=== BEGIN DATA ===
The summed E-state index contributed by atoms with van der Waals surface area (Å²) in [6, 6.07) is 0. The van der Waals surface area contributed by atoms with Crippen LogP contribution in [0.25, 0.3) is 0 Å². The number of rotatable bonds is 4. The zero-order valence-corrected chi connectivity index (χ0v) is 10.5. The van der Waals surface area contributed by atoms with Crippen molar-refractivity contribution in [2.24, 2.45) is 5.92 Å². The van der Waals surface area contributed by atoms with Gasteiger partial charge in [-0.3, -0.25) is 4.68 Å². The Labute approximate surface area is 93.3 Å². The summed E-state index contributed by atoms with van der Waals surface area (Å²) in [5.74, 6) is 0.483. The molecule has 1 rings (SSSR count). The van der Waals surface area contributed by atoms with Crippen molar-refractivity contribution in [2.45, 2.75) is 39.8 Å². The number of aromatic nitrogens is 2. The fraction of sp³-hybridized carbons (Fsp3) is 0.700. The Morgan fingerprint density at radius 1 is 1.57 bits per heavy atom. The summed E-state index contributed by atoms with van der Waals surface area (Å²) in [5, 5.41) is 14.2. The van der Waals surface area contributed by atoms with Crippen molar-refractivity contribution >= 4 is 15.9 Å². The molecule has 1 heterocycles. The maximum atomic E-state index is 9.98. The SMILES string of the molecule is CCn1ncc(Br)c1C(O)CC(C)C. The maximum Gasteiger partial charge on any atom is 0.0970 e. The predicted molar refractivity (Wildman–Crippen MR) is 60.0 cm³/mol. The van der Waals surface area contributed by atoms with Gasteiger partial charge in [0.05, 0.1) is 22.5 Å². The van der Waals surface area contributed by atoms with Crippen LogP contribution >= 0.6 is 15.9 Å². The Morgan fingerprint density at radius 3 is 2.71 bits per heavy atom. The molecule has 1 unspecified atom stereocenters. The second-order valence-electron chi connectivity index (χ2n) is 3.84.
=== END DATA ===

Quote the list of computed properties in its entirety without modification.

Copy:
The summed E-state index contributed by atoms with van der Waals surface area (Å²) in [6, 6.07) is 0. The van der Waals surface area contributed by atoms with Crippen LogP contribution in [0.25, 0.3) is 0 Å². The number of rotatable bonds is 4. The zero-order valence-corrected chi connectivity index (χ0v) is 10.5. The van der Waals surface area contributed by atoms with Crippen molar-refractivity contribution in [2.24, 2.45) is 5.92 Å². The van der Waals surface area contributed by atoms with Gasteiger partial charge in [-0.3, -0.25) is 4.68 Å². The Labute approximate surface area is 93.3 Å². The summed E-state index contributed by atoms with van der Waals surface area (Å²) in [5.74, 6) is 0.483. The molecule has 1 rings (SSSR count). The van der Waals surface area contributed by atoms with Crippen molar-refractivity contribution in [2.45, 2.75) is 39.8 Å². The number of aromatic nitrogens is 2. The fraction of sp³-hybridized carbons (Fsp3) is 0.700. The Morgan fingerprint density at radius 1 is 1.57 bits per heavy atom. The summed E-state index contributed by atoms with van der Waals surface area (Å²) in [5, 5.41) is 14.2. The van der Waals surface area contributed by atoms with Crippen molar-refractivity contribution >= 4 is 15.9 Å². The molecule has 1 heterocycles. The maximum atomic E-state index is 9.98. The SMILES string of the molecule is CCn1ncc(Br)c1C(O)CC(C)C. The maximum Gasteiger partial charge on any atom is 0.0970 e. The predicted molar refractivity (Wildman–Crippen MR) is 60.0 cm³/mol. The van der Waals surface area contributed by atoms with Gasteiger partial charge in [0.05, 0.1) is 22.5 Å². The van der Waals surface area contributed by atoms with Crippen LogP contribution >= 0.6 is 15.9 Å². The Morgan fingerprint density at radius 3 is 2.71 bits per heavy atom. The molecule has 1 unspecified atom stereocenters. The second-order valence-electron chi connectivity index (χ2n) is 3.84.